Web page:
If a counselor has their own issues, it doesn't necessarily harm their ability to do their job and assist their clients. For example, a therapist may specialize in helping women work through past abuse. If she struggles with travel anxiety in her personal life, that's probably not going to get in the way of the work she's doing. The real concern is whether there are therapists who have issues, and who let their personal baggage sabotage their work (e.g., a counselor who hates his dad may encourage a client to cut off all contact with her own father). Unfortunately there are some of this type out there, but what they're doing is seen as a problem. A good counselor will constantly strive to be aware of any personal biases they bring into their sessions, and will take active steps not to let their own issues alter their performance.
Some really good therapists also owe their effectiveness to having personal experience with the problems they're helping their clients with. Again, as long as they don't unnecessarily bring their own baggage to the table, this isn't inherently a bad thing. For example, a great addiction counselor may have been a drug user themselves, and have grown up in a home with an alcoholic mother. He may be able to understand and help his clients in a way another counselor couldn't.
A therapist can easily deduce your darkest secrets and issues by observing little things you do
This plays into people's worries of being exposed. You know the scenario that depicts this fear: A counselor and his client are in the middle of a session. The client comments on a book the therapist has sitting on his desk, and the counselor immediately thinks, "Ah, he commented on the green book... ...this indicates he has repressed psychosexual defense mechanisms towards his sister. He was likely verbally abused by a cold, withholding stepmother."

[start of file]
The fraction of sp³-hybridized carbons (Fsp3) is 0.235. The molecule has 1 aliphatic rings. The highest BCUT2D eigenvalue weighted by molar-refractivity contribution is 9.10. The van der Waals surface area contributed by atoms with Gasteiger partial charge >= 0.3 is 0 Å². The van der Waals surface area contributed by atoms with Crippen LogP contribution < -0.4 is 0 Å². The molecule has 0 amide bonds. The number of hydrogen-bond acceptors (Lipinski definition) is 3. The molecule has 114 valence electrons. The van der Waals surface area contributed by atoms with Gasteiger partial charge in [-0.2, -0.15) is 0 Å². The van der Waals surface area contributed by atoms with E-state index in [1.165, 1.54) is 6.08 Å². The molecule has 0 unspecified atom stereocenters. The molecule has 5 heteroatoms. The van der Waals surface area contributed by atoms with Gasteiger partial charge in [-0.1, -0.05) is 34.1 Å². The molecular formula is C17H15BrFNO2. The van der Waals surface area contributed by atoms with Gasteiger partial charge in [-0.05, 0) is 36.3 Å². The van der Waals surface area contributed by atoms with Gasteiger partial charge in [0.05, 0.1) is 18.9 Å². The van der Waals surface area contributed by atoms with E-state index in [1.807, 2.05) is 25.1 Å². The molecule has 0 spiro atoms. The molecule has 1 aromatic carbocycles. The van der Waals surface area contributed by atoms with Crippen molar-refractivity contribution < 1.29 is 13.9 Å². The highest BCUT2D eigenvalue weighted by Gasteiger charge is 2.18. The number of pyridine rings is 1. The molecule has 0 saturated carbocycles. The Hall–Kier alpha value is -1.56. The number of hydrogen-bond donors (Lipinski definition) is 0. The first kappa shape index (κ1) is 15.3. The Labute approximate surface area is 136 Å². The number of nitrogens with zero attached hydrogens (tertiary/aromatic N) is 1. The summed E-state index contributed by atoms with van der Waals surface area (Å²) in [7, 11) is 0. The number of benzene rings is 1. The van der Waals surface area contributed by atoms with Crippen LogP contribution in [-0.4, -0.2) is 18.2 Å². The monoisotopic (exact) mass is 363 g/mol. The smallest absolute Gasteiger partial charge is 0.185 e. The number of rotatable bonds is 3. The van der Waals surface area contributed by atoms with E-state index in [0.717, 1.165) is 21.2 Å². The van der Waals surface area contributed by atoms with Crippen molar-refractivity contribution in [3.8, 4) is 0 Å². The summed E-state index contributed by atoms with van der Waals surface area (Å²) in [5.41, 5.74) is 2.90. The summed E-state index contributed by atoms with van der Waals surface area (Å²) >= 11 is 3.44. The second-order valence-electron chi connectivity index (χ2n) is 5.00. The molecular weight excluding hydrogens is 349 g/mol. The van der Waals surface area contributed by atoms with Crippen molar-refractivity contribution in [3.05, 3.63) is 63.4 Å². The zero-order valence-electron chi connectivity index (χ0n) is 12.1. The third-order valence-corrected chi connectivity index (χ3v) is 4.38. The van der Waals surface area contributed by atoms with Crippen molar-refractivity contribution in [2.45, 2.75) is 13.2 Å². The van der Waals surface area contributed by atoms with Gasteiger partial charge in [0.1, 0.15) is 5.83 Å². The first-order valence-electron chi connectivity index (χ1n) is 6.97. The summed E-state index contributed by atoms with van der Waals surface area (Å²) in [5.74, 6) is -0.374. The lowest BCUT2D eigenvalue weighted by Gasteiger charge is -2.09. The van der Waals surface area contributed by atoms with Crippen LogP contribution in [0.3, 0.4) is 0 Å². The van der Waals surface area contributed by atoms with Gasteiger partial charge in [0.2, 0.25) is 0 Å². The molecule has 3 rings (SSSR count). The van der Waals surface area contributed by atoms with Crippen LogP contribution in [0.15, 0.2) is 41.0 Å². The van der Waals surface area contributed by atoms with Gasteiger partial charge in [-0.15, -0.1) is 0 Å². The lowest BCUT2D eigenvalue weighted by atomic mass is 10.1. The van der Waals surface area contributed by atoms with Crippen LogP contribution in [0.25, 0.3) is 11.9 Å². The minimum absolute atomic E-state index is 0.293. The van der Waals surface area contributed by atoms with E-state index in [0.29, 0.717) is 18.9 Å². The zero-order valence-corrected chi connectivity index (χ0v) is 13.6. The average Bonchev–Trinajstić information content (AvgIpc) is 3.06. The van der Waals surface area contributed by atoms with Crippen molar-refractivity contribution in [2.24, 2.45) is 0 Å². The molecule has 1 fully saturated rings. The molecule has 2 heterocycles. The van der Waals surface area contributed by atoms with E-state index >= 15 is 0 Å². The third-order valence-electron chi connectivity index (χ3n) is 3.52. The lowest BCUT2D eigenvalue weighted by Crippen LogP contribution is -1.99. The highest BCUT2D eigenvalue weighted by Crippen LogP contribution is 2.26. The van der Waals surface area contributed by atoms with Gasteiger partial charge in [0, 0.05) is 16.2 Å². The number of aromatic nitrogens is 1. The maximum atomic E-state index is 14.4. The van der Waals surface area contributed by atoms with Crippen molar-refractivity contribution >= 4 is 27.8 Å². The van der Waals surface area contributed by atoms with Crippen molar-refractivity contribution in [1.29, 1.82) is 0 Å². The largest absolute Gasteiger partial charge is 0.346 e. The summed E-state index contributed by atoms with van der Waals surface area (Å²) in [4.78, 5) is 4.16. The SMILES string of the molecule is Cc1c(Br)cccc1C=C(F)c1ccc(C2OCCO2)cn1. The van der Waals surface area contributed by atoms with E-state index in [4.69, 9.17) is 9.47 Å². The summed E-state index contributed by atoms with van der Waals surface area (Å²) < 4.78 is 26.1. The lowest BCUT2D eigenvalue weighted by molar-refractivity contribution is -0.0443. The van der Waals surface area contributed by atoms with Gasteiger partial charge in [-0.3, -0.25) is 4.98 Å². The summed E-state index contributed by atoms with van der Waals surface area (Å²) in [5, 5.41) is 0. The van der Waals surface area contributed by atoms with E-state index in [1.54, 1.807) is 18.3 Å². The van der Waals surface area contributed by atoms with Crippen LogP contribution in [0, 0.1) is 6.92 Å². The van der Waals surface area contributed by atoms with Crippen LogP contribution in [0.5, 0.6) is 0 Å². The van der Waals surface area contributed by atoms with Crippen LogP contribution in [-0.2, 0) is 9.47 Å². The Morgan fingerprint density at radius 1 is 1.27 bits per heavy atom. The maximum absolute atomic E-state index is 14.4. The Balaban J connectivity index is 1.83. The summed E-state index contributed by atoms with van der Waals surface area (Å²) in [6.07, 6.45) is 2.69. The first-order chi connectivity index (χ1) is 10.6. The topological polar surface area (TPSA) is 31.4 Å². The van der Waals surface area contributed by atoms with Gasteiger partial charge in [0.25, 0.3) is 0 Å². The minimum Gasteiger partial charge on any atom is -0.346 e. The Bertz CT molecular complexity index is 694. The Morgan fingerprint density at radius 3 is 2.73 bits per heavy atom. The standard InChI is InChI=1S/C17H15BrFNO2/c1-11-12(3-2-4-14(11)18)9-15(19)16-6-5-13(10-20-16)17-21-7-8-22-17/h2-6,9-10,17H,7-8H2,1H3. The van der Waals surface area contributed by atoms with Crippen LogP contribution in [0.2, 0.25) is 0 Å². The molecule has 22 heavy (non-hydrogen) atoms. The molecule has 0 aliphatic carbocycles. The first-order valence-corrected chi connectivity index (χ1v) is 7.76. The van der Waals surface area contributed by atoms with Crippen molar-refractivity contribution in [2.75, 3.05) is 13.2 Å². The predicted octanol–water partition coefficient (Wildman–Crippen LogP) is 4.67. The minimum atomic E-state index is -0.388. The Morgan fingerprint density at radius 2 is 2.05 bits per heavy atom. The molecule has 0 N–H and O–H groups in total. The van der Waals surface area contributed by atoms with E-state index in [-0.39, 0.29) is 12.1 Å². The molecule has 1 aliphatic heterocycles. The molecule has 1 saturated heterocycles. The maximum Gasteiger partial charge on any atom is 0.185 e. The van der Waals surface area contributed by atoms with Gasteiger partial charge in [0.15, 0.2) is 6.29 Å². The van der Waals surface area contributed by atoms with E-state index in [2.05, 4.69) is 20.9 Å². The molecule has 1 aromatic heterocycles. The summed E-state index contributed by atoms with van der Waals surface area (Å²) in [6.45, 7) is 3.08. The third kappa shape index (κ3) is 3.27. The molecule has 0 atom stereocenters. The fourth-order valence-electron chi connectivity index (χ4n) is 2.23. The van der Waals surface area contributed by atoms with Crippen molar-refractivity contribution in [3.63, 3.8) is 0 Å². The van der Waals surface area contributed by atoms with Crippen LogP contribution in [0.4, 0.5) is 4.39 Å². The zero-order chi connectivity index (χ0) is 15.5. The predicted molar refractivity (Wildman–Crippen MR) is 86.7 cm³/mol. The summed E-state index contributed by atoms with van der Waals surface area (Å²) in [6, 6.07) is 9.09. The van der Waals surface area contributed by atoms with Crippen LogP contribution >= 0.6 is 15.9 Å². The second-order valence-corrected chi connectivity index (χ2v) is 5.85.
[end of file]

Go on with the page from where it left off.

Your typical counselor looks at the world in a much more straightforward way. They can't see into anyone's soul. They may learn you're having troubles with your marriage... because you just told them that's a problem you're having. Or they might do what anyone could, like notice your body language looks anxious when you talk about your spouse, and then act on that hunch and ask you about it. They aren't hyper-analyzing and reading too much into innocuous little behaviors. There's no evidence you can tell anything about someone by dissecting stuff like this either.
Therapists are often running a hidden agenda while talking about something different on the surface